Trevor Loveys – In at the Deep End Review

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Just in time for the nu deep renaissance, Loopmasters has released Trevor Loveys’ “In at the Deep End” deep house sample collection. The pack has the high quality and wide compatibility that you’d expect from a Loopmasters set: 24-bit WAVs, REX loops, Kontakt patches, Reason Refills, and Ableton Live sets of the samples are all available for download.

The drum samples sound fantastic: deep kicks, snappy snares, and crisp hi-hats abound. Everything has enough punch to cut through the mix, and there’s a decent variety of different drum timbres included. That said, the drum samples don’t stray much from the standard kick/snare/hi-hat, meaning that you’ll have to look elsewhere for crashes, rides, and percussion. The samples are grouped into drum kits, which works if you want to quickly load up a set of complementary samples, but makes it a little more difficult to quickly flip through the hi-hats or snares, for example. The attack times on some of the hats are a bit slower than normal, giving your beats an instant swinging, galloping feel — which you may or may not want. They’re easy enough to adjust in a sampler, though.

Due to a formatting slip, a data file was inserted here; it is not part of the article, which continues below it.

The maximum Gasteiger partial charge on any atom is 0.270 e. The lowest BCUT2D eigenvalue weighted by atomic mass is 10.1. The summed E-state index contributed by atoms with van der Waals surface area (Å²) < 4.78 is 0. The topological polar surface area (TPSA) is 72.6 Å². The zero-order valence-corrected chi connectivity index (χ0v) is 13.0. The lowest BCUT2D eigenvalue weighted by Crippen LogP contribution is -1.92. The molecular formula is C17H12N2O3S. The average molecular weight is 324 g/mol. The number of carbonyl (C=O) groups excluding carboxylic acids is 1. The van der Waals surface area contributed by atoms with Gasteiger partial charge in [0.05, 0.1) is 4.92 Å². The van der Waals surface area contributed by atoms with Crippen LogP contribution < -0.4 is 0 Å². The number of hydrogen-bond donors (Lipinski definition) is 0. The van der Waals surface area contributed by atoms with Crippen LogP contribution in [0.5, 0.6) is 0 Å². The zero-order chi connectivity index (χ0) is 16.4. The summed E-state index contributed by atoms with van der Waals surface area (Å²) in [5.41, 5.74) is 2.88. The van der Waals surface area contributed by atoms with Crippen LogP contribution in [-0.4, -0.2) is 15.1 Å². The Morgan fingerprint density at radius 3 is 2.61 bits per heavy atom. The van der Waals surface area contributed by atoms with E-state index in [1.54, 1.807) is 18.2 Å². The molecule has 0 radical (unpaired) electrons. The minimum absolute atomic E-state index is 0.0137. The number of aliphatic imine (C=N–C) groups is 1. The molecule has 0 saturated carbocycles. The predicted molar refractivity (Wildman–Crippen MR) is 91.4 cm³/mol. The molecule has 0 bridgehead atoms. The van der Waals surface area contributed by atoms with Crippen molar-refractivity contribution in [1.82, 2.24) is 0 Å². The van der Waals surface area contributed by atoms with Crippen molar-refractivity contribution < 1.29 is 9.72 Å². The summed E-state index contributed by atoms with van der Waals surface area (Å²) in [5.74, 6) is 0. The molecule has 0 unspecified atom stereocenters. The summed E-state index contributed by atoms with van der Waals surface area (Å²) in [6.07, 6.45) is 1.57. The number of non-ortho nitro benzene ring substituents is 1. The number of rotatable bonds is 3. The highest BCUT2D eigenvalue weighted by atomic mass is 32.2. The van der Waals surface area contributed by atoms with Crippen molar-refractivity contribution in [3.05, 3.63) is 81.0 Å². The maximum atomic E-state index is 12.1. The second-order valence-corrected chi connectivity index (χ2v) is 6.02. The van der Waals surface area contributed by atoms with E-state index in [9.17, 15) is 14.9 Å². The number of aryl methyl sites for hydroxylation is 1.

Trevor Loveys‘ synth hits and multi-samples are full, rich, and deep. Melancholy organs, spacy pads, heavily modulated leads — all the classic deep house sounds are here. One slight issue is that many of them are “one finger chord” style sounds, meaning that they sound great when played as single notes, but fall into discord if you play a chord with them. The bass patches all have that resonant, just slightly dirty old-school sound, and some serious deepness when played in the lower registers.

The loops section includes drums, bass, synth, and percussion, all grooving along at 120 to 124 beats per minute. The drums section has a nice mixture of breakbeat and floor-to-the-floor beats, and the drum loops are lightly (if at all) processed, meaning that it’ll be easy to integrate them into your productions. The percussion loops also sound good — but there are only a handful of them included. In a genre like deep house, where percussion can make or break your beat, a few more would have been nice (to be fair, there are a few more top loops mixed in with the drum loops). The bassline loops are big and deep; there’s a sharp, clicky attack present in quite a few of them, though, so you’re probably better off using the bass single-hit samples in a sampler. The music loops stick to the classic deep house style that the synth samples lay out: minor chords, fuzzy strings, electric pianos, and lots of spaced-out reverb and delay. These would be great for adding that little extra texture and background to a track.

Despite a few fairly minor shortcomings, Trevor Loveys’ “In at the Deep End — especially the drum samples, bass patches, and pad sounds — is well worth checking out if you’re looking for new sounds to incorporate into a deep house production.

James P is the creator of Producer Tools, the ultimate mobile app for music producers. Check out his music production tutorials at